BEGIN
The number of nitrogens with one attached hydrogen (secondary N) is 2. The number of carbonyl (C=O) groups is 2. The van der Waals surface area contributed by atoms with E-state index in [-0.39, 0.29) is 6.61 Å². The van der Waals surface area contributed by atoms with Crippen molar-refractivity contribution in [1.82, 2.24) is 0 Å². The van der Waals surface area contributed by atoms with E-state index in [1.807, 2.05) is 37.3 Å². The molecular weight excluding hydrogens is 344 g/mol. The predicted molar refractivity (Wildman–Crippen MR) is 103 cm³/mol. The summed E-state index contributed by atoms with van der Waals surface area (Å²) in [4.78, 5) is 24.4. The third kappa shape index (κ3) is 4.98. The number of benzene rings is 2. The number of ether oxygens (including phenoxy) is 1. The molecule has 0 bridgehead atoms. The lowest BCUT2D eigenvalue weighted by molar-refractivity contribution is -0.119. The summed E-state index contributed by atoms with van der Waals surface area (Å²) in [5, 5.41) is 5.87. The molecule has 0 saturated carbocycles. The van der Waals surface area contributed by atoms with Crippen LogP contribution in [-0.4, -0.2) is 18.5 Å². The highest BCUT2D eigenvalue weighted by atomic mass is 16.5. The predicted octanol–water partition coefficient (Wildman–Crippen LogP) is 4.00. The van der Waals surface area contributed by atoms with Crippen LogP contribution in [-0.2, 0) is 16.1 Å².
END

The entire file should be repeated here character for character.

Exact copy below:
The number of nitrogens with one attached hydrogen (secondary N) is 2. The number of carbonyl (C=O) groups is 2. The van der Waals surface area contributed by atoms with E-state index in [-0.39, 0.29) is 6.61 Å². The van der Waals surface area contributed by atoms with Crippen molar-refractivity contribution in [1.82, 2.24) is 0 Å². The van der Waals surface area contributed by atoms with E-state index in [1.807, 2.05) is 37.3 Å². The molecular weight excluding hydrogens is 344 g/mol. The predicted molar refractivity (Wildman–Crippen MR) is 103 cm³/mol. The summed E-state index contributed by atoms with van der Waals surface area (Å²) in [4.78, 5) is 24.4. The third kappa shape index (κ3) is 4.98. The number of benzene rings is 2. The number of ether oxygens (including phenoxy) is 1. The molecule has 0 bridgehead atoms. The lowest BCUT2D eigenvalue weighted by molar-refractivity contribution is -0.119. The summed E-state index contributed by atoms with van der Waals surface area (Å²) in [5, 5.41) is 5.87. The molecule has 0 saturated carbocycles. The van der Waals surface area contributed by atoms with Crippen LogP contribution in [-0.4, -0.2) is 18.5 Å². The highest BCUT2D eigenvalue weighted by atomic mass is 16.5. The predicted octanol–water partition coefficient (Wildman–Crippen LogP) is 4.00. The van der Waals surface area contributed by atoms with Crippen LogP contribution in [-0.2, 0) is 16.1 Å².